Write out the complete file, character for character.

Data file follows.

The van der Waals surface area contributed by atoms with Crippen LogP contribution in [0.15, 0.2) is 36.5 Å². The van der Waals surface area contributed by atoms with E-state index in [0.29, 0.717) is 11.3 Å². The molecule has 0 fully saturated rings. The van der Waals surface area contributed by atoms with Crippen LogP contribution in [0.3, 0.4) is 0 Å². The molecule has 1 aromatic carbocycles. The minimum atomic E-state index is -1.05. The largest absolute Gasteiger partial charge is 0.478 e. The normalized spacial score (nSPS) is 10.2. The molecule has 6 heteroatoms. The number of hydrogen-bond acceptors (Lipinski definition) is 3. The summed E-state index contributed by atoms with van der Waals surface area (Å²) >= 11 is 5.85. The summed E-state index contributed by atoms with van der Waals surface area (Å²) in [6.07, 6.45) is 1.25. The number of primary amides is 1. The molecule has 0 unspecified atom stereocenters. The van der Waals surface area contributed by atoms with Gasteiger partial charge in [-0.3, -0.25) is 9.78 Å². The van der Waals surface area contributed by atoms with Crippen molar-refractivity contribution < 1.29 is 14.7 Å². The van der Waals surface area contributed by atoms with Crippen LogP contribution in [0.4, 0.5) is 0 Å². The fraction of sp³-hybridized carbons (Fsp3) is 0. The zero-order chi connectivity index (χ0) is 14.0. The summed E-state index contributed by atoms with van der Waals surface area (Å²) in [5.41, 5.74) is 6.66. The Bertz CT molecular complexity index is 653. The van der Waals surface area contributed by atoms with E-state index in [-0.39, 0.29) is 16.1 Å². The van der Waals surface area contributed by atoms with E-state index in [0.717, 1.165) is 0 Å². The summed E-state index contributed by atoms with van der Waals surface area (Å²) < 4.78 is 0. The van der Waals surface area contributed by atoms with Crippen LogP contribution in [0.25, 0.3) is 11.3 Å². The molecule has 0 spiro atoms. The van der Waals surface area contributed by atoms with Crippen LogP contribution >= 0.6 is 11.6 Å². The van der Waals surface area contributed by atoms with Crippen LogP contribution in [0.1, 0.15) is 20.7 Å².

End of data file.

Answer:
The van der Waals surface area contributed by atoms with Crippen LogP contribution in [0.15, 0.2) is 36.5 Å². The van der Waals surface area contributed by atoms with E-state index in [0.29, 0.717) is 11.3 Å². The molecule has 0 fully saturated rings. The van der Waals surface area contributed by atoms with Crippen LogP contribution in [0.3, 0.4) is 0 Å². The molecule has 1 aromatic carbocycles. The minimum atomic E-state index is -1.05. The largest absolute Gasteiger partial charge is 0.478 e. The normalized spacial score (nSPS) is 10.2. The molecule has 6 heteroatoms. The number of hydrogen-bond acceptors (Lipinski definition) is 3. The summed E-state index contributed by atoms with van der Waals surface area (Å²) >= 11 is 5.85. The summed E-state index contributed by atoms with van der Waals surface area (Å²) in [6.07, 6.45) is 1.25. The number of primary amides is 1. The molecule has 0 unspecified atom stereocenters. The van der Waals surface area contributed by atoms with Gasteiger partial charge in [-0.3, -0.25) is 9.78 Å². The van der Waals surface area contributed by atoms with Crippen molar-refractivity contribution < 1.29 is 14.7 Å². The van der Waals surface area contributed by atoms with Crippen LogP contribution in [0.4, 0.5) is 0 Å². The fraction of sp³-hybridized carbons (Fsp3) is 0. The zero-order chi connectivity index (χ0) is 14.0. The summed E-state index contributed by atoms with van der Waals surface area (Å²) in [5.41, 5.74) is 6.66. The Bertz CT molecular complexity index is 653. The van der Waals surface area contributed by atoms with E-state index in [-0.39, 0.29) is 16.1 Å². The van der Waals surface area contributed by atoms with E-state index in [0.717, 1.165) is 0 Å². The summed E-state index contributed by atoms with van der Waals surface area (Å²) < 4.78 is 0. The van der Waals surface area contributed by atoms with Crippen LogP contribution in [0.25, 0.3) is 11.3 Å². The molecule has 0 spiro atoms. The van der Waals surface area contributed by atoms with Crippen LogP contribution >= 0.6 is 11.6 Å². The van der Waals surface area contributed by atoms with Crippen LogP contribution in [0.1, 0.15) is 20.7 Å².